Tuesday, May 14, 2013

Hiring Qualified Candidates

It occurred to me in the midst of reading a pile of resumes that writing a proper resume is a rare skill. Resumes are an easy way for employers to narrow the pool of candidates.

We’ve all heard stories of an employer placing an ad for an open position and receiving hundreds of resumes. This is true. What is also true is that there are few applicants that have all the requirements to make it to the top of the pile for a call to interview.

Case in point: 

The marketing person placed several ads for an open position at the company. I was charged with narrowing the candidates and conducting first interviews.

Out of over 500 resumes submitted for one position, I narrowed the pile down to 10. It was a simple process. 

Of all the resumes submitted more than half were incomplete. The ad specifically asked for a resume and a cover letter. There were more resumes without cover letters but there were a few cover letters without resumes attached.

One of the items listed in the ad was the request for salary expectation. The department budget allowed for a certain range for the position. Anyone listing too high likely wouldn’t take the position, so interviewing would be wasting their time and mine. Anyone listing too low likely had too little experience. Again, interviewing would be a waste of time since several years of experience was a requirement.

The cover letter demonstrated the applicants’ communication skill level. All positions at this company interact with customers, vendors and co-workers. Verbal communication and documentation of conversations in notes, orders or email is required.

Each resume is a snap shot of the applicant’s experience. It also demonstrates how they organize information. Resumes should be clear and easy to read. Those that were poorly organized were set aside. 

While some employers require each skill in their ad, I was looking for overall ability with a teachable attitude. The applicants with at least most of the required skills and interesting additional skills caught my attention. If there were other skills listed I knew they weren’t just using the ad to write their resume.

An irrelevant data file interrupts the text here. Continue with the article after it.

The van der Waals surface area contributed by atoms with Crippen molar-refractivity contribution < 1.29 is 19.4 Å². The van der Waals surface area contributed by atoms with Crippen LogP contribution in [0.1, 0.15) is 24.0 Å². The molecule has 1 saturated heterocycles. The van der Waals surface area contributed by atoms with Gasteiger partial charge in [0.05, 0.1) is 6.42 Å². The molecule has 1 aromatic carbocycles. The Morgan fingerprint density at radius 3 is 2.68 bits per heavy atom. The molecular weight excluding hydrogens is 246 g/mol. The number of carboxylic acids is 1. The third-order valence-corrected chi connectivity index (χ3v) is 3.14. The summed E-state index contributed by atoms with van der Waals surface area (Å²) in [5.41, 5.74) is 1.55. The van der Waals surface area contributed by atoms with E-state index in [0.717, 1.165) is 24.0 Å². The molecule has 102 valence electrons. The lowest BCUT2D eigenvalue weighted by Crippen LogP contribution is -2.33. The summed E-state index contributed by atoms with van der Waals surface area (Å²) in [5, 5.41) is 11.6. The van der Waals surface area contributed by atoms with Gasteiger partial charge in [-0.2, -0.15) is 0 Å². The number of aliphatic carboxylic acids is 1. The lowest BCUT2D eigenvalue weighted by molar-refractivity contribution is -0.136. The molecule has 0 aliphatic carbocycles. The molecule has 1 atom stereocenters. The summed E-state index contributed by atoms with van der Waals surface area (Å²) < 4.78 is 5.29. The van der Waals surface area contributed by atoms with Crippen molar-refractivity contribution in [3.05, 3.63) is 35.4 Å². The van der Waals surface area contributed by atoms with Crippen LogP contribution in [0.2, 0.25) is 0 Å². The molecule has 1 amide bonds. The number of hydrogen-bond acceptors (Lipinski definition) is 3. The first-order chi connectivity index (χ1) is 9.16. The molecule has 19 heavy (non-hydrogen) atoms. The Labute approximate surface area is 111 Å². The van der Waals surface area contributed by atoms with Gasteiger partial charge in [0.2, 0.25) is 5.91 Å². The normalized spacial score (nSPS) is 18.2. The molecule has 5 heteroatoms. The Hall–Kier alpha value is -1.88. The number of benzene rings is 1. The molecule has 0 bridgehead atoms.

Contact information the resume and the cover letter needed to match. If the phone number and email were available I knew the applicant was eager to be contacted. I did see some resumes with no contact information.

I was a little nervous about narrowing to 10. Ten applicants could take most of the day to interview. But there were applicants who didn’t answer the phone or respond to the message. So the list was reduced to five.

Two out of five nixed themselves because they didn’t show up to the interview.

After the interviews, I had three qualified candidates. Each was given a second interview with the CEO. He liked them all but only one followed up. She got the job.

The steps for selecting appropriate candidates were as follows:

1)      Resume with cover letter (252)
2)      Salary expectation in cover letter (157)
3)      Structured cover letter with proper grammar and correct spelling (30)
4)      Clearly organized resume (23)
5)      Appeared to have the experience necessary (17)
6)      Contact information on the letter and resume (10)
7)      Answered the phone or returned the call for an interview within a day (5)
8)      Showed up on time with their resume in hand (3)
9)      Followed up after the interview (1)
 10) Started the job on Monday.

1 comment:

Tony Laplume said...

I've come to loathe the application process. Even if everyone does it rationally like this, most of them really don't. I think they select at random.